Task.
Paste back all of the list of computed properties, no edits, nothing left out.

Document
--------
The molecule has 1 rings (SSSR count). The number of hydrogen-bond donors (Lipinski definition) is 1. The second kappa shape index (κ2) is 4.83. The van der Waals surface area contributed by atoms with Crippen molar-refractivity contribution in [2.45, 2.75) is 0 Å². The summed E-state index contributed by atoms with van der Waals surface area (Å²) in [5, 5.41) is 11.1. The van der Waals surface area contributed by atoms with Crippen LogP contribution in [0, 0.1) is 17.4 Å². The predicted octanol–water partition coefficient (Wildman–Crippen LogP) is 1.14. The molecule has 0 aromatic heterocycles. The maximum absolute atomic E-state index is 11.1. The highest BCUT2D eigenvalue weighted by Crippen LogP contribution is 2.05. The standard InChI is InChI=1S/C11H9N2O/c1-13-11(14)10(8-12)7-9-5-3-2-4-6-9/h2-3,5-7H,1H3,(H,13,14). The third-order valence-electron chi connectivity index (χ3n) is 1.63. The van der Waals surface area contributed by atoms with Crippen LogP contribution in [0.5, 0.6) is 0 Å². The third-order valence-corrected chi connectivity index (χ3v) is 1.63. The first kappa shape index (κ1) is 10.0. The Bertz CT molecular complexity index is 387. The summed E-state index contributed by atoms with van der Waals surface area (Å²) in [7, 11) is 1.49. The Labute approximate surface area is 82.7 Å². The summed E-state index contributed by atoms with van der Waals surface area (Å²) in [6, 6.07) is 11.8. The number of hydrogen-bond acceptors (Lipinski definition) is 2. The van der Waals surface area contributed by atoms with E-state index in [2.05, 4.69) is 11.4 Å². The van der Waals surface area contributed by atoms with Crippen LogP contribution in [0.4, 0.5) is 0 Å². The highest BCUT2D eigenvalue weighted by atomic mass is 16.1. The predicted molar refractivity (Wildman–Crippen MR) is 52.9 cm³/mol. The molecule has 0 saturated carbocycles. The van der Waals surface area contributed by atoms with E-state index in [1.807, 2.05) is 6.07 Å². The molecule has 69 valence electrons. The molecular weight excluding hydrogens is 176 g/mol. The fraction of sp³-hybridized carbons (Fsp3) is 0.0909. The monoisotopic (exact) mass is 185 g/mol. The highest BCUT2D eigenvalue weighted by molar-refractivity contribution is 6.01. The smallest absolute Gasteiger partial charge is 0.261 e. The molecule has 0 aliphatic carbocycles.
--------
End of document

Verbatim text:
The molecule has 1 rings (SSSR count). The number of hydrogen-bond donors (Lipinski definition) is 1. The second kappa shape index (κ2) is 4.83. The van der Waals surface area contributed by atoms with Crippen molar-refractivity contribution in [2.45, 2.75) is 0 Å². The summed E-state index contributed by atoms with van der Waals surface area (Å²) in [5, 5.41) is 11.1. The van der Waals surface area contributed by atoms with Crippen LogP contribution in [0, 0.1) is 17.4 Å². The predicted octanol–water partition coefficient (Wildman–Crippen LogP) is 1.14. The molecule has 0 aromatic heterocycles. The maximum absolute atomic E-state index is 11.1. The highest BCUT2D eigenvalue weighted by Crippen LogP contribution is 2.05. The standard InChI is InChI=1S/C11H9N2O/c1-13-11(14)10(8-12)7-9-5-3-2-4-6-9/h2-3,5-7H,1H3,(H,13,14). The third-order valence-electron chi connectivity index (χ3n) is 1.63. The van der Waals surface area contributed by atoms with Crippen LogP contribution in [0.5, 0.6) is 0 Å². The third-order valence-corrected chi connectivity index (χ3v) is 1.63. The first kappa shape index (κ1) is 10.0. The Bertz CT molecular complexity index is 387. The summed E-state index contributed by atoms with van der Waals surface area (Å²) in [7, 11) is 1.49. The Labute approximate surface area is 82.7 Å². The summed E-state index contributed by atoms with van der Waals surface area (Å²) in [6, 6.07) is 11.8. The number of hydrogen-bond acceptors (Lipinski definition) is 2. The van der Waals surface area contributed by atoms with E-state index in [2.05, 4.69) is 11.4 Å². The van der Waals surface area contributed by atoms with Crippen LogP contribution in [0.4, 0.5) is 0 Å². The highest BCUT2D eigenvalue weighted by atomic mass is 16.1. The predicted molar refractivity (Wildman–Crippen MR) is 52.9 cm³/mol. The molecule has 0 saturated carbocycles. The van der Waals surface area contributed by atoms with E-state index in [1.807, 2.05) is 6.07 Å². The molecule has 69 valence electrons. The molecular weight excluding hydrogens is 176 g/mol. The fraction of sp³-hybridized carbons (Fsp3) is 0.0909. The monoisotopic (exact) mass is 185 g/mol. The highest BCUT2D eigenvalue weighted by molar-refractivity contribution is 6.01. The smallest absolute Gasteiger partial charge is 0.261 e. The molecule has 0 aliphatic carbocycles.